Kurds among Istanbul nightclub shooting victims

The killing spree during the first hour of the new year cost the lives of 11 Turkish nationals and 24 foreigners.
author_image Ari Khalidi

ISTANBUL, Turkey (Kurdistan24) - At least seven Kurds of Iraqi and Turkish nationalities were among the 39 killed and 69 wounded victims of the Islamic State (IS)-claimed New Year's mass shooting at an elite Bosphorus nightclub in Istanbul.

The killing spree during the first hour of the new year cost the lives of 11 Turkish nationals and 24 foreigners, a majority of them Saudis, as authorities were still trying to determine the identity of four others, reported Kurdistan24 Istanbul Bureau.

Three of the victims killed were Ahmad Rafiq Essam (25), Mustafa Jalal and Bilind Sirwan Osman (39) from the Kurdistan Region.

The bodies of Essam who was on holiday in Istanbul and Jalal, a college student were sent to Erbil on an airplane on Sunday night.

Family members of Osman, a pharmacist father-of-two from Erbil, took his body from an Istanbul forensic institute, said a Kurdistan24 reporter there.

Students and teaching staff at Istanbul Kemerburgaz University where Jalal was studying architecture held a memorial in his honor on Monday.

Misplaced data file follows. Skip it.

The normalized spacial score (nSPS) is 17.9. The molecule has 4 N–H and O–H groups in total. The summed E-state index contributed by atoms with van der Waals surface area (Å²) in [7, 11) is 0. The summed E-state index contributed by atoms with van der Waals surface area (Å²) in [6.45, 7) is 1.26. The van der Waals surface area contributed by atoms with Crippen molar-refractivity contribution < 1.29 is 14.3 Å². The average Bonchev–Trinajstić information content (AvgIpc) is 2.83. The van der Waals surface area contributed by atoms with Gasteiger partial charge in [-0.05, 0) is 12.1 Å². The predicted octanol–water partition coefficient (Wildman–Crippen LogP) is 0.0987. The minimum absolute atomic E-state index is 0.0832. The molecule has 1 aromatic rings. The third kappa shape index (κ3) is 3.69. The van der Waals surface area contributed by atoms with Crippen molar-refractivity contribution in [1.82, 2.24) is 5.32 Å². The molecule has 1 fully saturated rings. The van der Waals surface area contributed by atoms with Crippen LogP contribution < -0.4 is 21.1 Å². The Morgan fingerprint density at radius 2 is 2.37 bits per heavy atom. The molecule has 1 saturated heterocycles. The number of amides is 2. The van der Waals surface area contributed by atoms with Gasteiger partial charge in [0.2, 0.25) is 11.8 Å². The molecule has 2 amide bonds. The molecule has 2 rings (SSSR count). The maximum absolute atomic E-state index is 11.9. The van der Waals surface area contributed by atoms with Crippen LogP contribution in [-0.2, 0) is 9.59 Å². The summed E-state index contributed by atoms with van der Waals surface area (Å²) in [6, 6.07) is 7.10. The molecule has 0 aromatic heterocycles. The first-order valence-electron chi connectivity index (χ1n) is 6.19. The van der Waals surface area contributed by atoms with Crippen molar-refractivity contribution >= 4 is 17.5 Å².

Three other injured people from the Kurdistan Region were recovering at an Istanbul hospital.

A Kurdish victim of the attack was Omer Basut from the Mardin province in Turkey. Basut was the head of the private security team at the Reina club, said a Kurdistan24 reporter.

A waiter working at Reina Kenan Kutluk (39), father of two girls, was among the killed.


[Reina worker, Kenan Kutluk with his two daughters. Source: Facebook]


Kutluk's body was buried in his village of Mescida Jerin, in the Zara district of the Sivas Province in the Qocgiri region.

There was at least one other Kurd from Turkey among the injured.

Some 600 people were partying at Reina, of whom 69 were wounded in the attack in which an IS militant used hand grenades and a machine gun.

The club Reina is named after the youngest daughter of its owner, businessman Mehmet Kocarslan who is from the Kurdish-Alevi province of Dersim, according to the Turkish daily Sabah.


Editing by Ava Homa

(Ercan Dag in Istanbul contributed to this report.)